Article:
It's really not that hard: remove height limits and parking minimums, per Yglesias in The Rent Is Too Damn High: http://www.amazon.com/Rent-Too-Damn-High-Matters-ebook/dp/B0.... Glaeser's The Triumph of the City is also good on this subject and discusses the UK more: http://www.amazon.com/Triumph-City-Greatest-Invention-Health.... This is a simple issue of supply and demand: rising demand in the face of limited supply means higher prices. Want lower prices? You need more housing or fewer people who want it. The former is easy to accomplish with century-old technologies, like steel and elevators.
FWIW, the London Plan currently contains restrictions on the maximum amount of parking provided:
table A4.2 Maximum Residential Car Parking Standards
Predominant housing type 4+ bed units 3 bed units 1–2 bed units
Car parking provision 2–1.5 spaces 1.5 – 1 space 1 to less than 1
per unit per unit space per unit*
* All developments in areas of good public transport accessibility and/or
town centres should aim for less than 1 space per unit.
Brazil has problems too - http://cities-today.com/2014/07/finished-brazils-largest-cit...
A law that limits the rent increase to inflation + x.
Notes: Circumvention by "also buy this used kitchen for a ridiculous amount" would be illegal as well. Sucks for anyone trying to move into the city but doesn't force everyone who lives in the city to move out.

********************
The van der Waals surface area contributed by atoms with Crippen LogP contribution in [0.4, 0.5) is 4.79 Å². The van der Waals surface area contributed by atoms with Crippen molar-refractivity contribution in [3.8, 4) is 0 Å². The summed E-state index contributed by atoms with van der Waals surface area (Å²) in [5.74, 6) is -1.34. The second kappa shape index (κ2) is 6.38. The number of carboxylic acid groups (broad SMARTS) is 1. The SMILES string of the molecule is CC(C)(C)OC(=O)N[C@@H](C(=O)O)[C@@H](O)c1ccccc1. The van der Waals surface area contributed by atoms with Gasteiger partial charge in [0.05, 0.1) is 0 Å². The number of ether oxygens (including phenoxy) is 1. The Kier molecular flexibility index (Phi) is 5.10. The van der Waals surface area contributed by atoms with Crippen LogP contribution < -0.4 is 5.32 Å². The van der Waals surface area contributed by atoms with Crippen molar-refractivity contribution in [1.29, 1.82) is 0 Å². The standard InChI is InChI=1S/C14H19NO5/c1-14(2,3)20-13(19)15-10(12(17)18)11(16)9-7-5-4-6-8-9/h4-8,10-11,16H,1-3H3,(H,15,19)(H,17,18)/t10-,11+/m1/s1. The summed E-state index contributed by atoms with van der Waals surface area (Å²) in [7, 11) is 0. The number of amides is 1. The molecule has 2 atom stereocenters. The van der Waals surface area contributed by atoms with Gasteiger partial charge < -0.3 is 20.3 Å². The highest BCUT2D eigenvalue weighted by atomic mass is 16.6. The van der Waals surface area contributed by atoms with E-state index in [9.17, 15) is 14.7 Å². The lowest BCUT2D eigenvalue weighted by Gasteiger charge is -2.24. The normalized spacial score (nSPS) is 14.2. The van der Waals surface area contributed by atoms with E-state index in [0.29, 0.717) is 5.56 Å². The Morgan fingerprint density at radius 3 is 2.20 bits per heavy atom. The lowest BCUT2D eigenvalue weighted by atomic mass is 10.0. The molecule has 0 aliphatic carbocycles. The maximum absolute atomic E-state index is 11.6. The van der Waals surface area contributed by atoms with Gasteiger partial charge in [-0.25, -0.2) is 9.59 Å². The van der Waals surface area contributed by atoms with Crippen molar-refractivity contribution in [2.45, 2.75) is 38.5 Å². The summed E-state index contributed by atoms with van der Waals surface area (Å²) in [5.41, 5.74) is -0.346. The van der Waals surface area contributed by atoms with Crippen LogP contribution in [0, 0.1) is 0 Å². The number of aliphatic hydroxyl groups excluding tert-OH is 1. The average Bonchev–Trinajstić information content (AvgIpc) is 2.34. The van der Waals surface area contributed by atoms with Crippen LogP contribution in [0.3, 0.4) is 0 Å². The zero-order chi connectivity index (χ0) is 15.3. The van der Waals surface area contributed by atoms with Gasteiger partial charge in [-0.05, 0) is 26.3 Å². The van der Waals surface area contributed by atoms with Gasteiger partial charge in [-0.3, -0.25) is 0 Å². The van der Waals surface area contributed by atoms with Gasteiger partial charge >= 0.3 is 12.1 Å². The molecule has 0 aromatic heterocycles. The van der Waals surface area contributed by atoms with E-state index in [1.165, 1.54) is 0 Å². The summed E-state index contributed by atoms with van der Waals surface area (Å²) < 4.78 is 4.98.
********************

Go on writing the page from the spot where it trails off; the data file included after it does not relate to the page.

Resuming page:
(Obviously sucks for anyone who's invested in real estate but we don't care for these folks, do we?.. Well, it sucks for everyone else as well.)
Regarding the investors, I am not sure how a reasonable rent increase along the inflation rate would suck; the fundamental building, maintenance and operating costs should also move with inflation. I have a little real estate myself and when I bought, my financial plan did not rely on a crazy rent spike 10 years down the road.
The current low interest rates push so much investment into real estate, while space for construction is limited in many places. How would you fix this situation?
I think that today's restrictions on building in many places are absolutely draconian, to the point of a chronic shortfall in the number of apartments built not just in city centers but in entire cities. I think that to some extent this is explained by a collusion of builders, property owners and bribed government officials (so corruption), and to some extent it's explained by the government liking to restrict building to preserve open space or what-not and not liking to do the work needed to plan and execute urban expansion at a decent rate (so laziness).
The jobs must go where these people live currently. Inconvenient for companies who like their offices in central (and expensive) locations, but doable.